Olympic report: day 5

As anyone who was forced to read Animal Farm at school will know, “Four legs good, two legs bad.

And we all know snakes did that thing to Eve with a banana, or some kidney-beans, or whatever organic produce it was (sorry, I wasn’t paying attention during fairytale classes). And snakes have no legs at all, and are mendacious and twisted and jolly bad eggs.

I can see a pattern forming: each time you add 2 legs to a creature, it gets better.

  • 0 = evil
  • 2 = bad
  • 4 = good

Spiders, presumably, are the best land animals. And if you pull the legs off a daddy-long-legs it becomes progressively more evil. Whereas a lobster, with 10 legs, is positively saintly, and probably runs an orphanage and recycles everything, even the really difficult stuff like yoghurt pots.

You understand I’m just following a train of logical thought until it drives over a cliff.

All of this is my attempt to explain the type of person who rides a horse. The rider is a two-legged creature (ergo bad) who, by allying himself with a four-legged creature (ergo good) hopes to become a truly wonderful six-legged creature. Like a wasp, presumably.

But people on horses are deluded. They think they’re better than us, but they’re not. Because – and this is something that gets stranger and stranger the more you think about it – because they sit on other animals.

I have not sat on this animal. Just saying.

This is a picture of a Pomeranian puppy. And now I’m going to sit on it. Or maybe I should use Bambi as a sofa. Or plonk myself on a koala, pop open a beer, and put my feet up on a badger.

Why is that any stranger than sitting on a horse?

Let’s face it, if Richard Gere (to choose a totally random person) decided to sit on a gerbil (to choose a totally random animal) you’d probably be outraged. And with good reason!

I wish to emphasise that I’m almost completely certain Richard Gere has never introduced a rodent into the vicinity of his anus. I’m almost completely sure.

On an unrelated note…

Winston Churchill was once asked who won the second world war, presumably by somebody who hadn’t been paying much attention. He replied that it was won by “tough lads from Manchester”. That’s where I’m from, and in spite of people like me – but not actually me, because I’m far too cowardly and 50 years too young –  winning the war and securing freedom for the whole of Europe, we will never, ever be allowed far enough up society’s ladder to sit on a horse.  Not people from Manchester. Oh no.

I’ve seen horses. If you give me a few minutes and I concentrate hard, I can often tell them apart from cows. I use this simple method: cows are round, but also square. I can’t think of any other animals that this description fits, so I’m on safe ground with cows. And if there’s a leg in each corner but it’s not a cow, it’s probably a horse.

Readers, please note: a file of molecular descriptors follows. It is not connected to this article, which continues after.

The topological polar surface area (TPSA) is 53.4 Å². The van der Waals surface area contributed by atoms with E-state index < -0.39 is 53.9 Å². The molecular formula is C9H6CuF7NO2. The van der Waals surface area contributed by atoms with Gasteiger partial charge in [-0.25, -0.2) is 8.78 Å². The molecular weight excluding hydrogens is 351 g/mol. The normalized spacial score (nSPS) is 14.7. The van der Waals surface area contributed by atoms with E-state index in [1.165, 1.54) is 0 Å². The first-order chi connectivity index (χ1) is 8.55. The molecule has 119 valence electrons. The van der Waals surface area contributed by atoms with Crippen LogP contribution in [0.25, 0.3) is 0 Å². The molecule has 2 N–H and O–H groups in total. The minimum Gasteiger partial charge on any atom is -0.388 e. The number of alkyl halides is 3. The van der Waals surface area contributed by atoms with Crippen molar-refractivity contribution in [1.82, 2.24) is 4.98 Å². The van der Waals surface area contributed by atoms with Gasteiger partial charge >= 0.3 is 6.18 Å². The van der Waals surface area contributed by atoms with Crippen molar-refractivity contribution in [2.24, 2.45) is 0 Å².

But my girlfriend is from Cheshire, and not only knows what a horse is, but probably knows how to get her hands on tight boots, jodhpurs and a riding crop….

….

Sorry, I got distracted for a moment. Ahem.

She spent this morning watching an Olympic whatnot called “dressage”. To me that sounds like a snooty item of furniture that’s only found in houses with a scullery and a ha-ha. You know the type of thing: an armoire or a chifforobe. If you’re anything like me you’ve heard those word, but you couldn’t identify one if you were locked in Blenheim Palace with a guide, a torch, and Olsen’s Almanac of Unnecessary Objects.

But it turns out dressage isn’t an aristocrat’s wardrobe, it’s one of those alleged sports in which winning is just a matter of opinion. For me, that’s not a sport:

  • In a sport somebody wins by dint of going fastest, throwing further or scoring more goals. Not by doing the same thing everybody else is doing, but in a way which is, in some hard-to-define way, more “stylish”. That’s not a sport; that’s shopping.
  • Even if you don’t accept my first point, you still have the issue that the activity being judged is being done by the animal that the “sportsman” is sitting on.
  • And finally, in a sport, nobody wears a fucking top-hat.

I’m not denigrating the skill involved, but that’s not a sport. It’s a pastime. In fact, it’s specifically a pastime for wankers, because the purpose seems to be to make a horse do things a horse isn’t designed to do. Walking diagonally. High kicks. Moonwalking.

Why not make a goat do handgliding, or persuade a llama to knit you a nice scarf? Again, I have to ask why that’s any madder than making a fucking horse do a fucking dance?

I accept that I may have missed the point, but the problem with writing a blog about the Olympics is that I’ve seen a total of 12 minutes of sport in my entire life. So I need a lot of this stuff explaining to me before I can comment on it here.

I must have looked quite confused when my girlfriend was telling me about dressage this morning. She described the challenges involved in something called a “flying change”, which I’d assumed was what Superman did in a phone booth, but is actually a procedure in which you make a nervous, stupid, biting, kicking, 900lb farm animal do a little skip while you hold onto it with your legs, and your friends from the country club give marks for how nice you looked.

At least I think that’s what “flying change” is. I can’t be sure I understood. But, as my girlfriend said to me, “it’s hard enough explaining it to you. Imagine how hard it is to explain it to a horse. With your ankle”.

Fair point. But it’s still not a sport. It’s animal husbandry in fetish gear.

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